First stage 1075.1
« Last Edit: 12/19/2022 02:05 pm by zubenelgenubi »
Support your local planetarium! (COVID-panic and forward: Now more than ever.)
My current avatar is saying "i wants to go uppies!"

Offline zubenelgenubi

  • Global Moderator
  • Senior Member
  • *****
  • Posts: 9448
  • Arc to Arcturus, then Spike to Spica
  • Sometimes it feels like Trantor in the time of Hari Seldon
  • Liked: 5980
  • Likes Given: 54569
Starlink 2-4 currently will launch on January 10 UTC, 11 days after EROS C3.

Given SpaceX's intentions to launch 100 orbital launches this year, a 10 or 11 day turnaround would launch Starlink 2-6 circa January 20.

Might OCISLY sail out and back from Long Beach to retrieve and deposit recovered first stages, for Starlink 2-4, then Starlink 2-6, then return boosters two at a time to Vandenberg?

A operational efficiency? Haven't they already done this?

And, there are four boosters at Vandenberg now.

Will 1075.1 Static Fire--first use and after transcontinental road travel?
« Last Edit: 01/05/2023 09:12 pm by zubenelgenubi »
Support your local planetarium! (COVID-panic and forward: Now more than ever.)
My current avatar is saying "i wants to go uppies!"

Offline zubenelgenubi

  • Global Moderator
  • Senior Member
  • *****
  • Posts: 9448
  • Arc to Arcturus, then Spike to Spica
  • Sometimes it feels like Trantor in the time of Hari Seldon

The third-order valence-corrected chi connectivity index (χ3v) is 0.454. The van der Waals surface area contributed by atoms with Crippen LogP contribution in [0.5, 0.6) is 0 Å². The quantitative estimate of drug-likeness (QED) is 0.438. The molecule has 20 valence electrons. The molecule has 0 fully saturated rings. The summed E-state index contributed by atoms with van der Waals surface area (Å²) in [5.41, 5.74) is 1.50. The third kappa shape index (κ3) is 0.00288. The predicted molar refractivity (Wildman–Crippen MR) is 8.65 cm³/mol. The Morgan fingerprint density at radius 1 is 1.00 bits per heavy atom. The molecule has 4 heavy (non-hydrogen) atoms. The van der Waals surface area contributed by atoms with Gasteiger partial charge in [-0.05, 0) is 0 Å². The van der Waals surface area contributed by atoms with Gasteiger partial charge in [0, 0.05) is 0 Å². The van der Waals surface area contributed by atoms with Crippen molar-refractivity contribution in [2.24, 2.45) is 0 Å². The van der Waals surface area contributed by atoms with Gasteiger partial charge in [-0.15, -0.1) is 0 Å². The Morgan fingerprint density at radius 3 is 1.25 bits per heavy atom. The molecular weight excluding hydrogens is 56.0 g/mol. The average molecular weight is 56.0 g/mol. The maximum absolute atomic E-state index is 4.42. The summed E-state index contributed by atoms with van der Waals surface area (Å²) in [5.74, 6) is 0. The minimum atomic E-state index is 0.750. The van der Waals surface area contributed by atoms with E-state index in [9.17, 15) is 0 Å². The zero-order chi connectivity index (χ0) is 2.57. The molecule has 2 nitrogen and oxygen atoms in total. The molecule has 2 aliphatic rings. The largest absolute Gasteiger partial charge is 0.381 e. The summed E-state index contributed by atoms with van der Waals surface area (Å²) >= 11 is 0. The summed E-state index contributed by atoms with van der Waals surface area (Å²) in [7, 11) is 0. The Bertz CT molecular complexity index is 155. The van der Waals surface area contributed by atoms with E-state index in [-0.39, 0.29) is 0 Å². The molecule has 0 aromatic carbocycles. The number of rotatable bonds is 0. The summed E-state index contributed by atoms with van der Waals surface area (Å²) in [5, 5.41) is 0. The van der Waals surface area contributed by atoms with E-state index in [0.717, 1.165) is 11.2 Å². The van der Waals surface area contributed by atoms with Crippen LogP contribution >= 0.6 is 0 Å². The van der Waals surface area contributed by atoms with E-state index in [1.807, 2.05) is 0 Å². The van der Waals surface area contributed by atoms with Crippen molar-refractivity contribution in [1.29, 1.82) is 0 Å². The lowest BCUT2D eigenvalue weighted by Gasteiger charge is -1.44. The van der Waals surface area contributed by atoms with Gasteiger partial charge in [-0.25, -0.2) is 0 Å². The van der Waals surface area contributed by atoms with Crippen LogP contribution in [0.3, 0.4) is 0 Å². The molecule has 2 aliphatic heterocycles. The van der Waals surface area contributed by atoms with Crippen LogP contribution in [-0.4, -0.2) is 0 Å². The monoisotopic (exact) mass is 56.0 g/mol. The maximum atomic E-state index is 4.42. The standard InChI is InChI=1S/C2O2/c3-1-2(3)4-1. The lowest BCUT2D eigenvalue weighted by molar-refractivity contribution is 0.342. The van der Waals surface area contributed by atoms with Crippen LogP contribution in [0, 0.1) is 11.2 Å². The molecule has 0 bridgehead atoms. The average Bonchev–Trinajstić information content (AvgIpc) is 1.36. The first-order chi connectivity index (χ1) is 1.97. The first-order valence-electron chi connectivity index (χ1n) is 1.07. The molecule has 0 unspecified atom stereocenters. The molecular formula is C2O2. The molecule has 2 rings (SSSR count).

• Liked: 5980
  • Likes Given: 54569
NextSpaceFlight, updated December 19:
First stage 1075.1

First stage swap with Starlink 2-4.
NextSpaceFlight, updated January 7:
First stage 1063.9
Support your local planetarium! (COVID-panic and forward: Now more than ever.)
My current avatar is saying "i wants to go uppies!"

updated Jan 8
Spaceflight Now
Starlink 2-6
Late January
SLC-4E

Looks like they might just be able to squeeze in 3 Starlink missions at all 3 pads.  If 5-2, 2-6, and 5-3 all launch in January, that would put them on pace for 97 missions

Offline zubenelgenubi

  • Global Moderator
  • Senior Member
  • *****
  • Posts: 9448
  • Arc to Arcturus, then Spike to Spica
  • Sometimes it feels like Trantor in the time of Hari Seldon
  • Liked: 5980
  • Likes Given: 54569
Moderator:
100 launches in 2023 discussion split/merged to "Reuse milestones"
https://forum.nasaspaceflight.com/index.php?topic=54795.0
💯
Support your local planetarium! (COVID-panic and forward: Now more than ever.)
My current avatar is saying "i wants to go uppies!"

Offline Josh_from_Canada

Launch on January 29th at 15:02 UTC according to NextSpaceFlight
Launches Seen: Atlas V OA-7, Falcon 9 Starlink 6-4, Falcon 9 CRS-28,

Online Galactic Penguin SST

Launch on January 29th at 15:02 UTC according to NextSpaceFlight

Quote
240107Z JAN 23
NAVAREA XII 38/23(18,21).
EASTERN NORTH PACIFIC.
CALIFORNIA.
1. HAZARDOUS OPERATIONS:
   A. 1502Z TO 2145Z DAILY 29 JAN THRU 02 FEB
      IN AREA BOUND BY
      34-40N 120-40W, 34-40N 120-17W,
      34-27N 120-17W, 34-08N 120-05W,
      32-27N 119-26W, 32-25N 119-35W,
      32-39N 119-43W, 33-52N 120-20W,
      34-22N 120-36W, 34-33N 120-38W.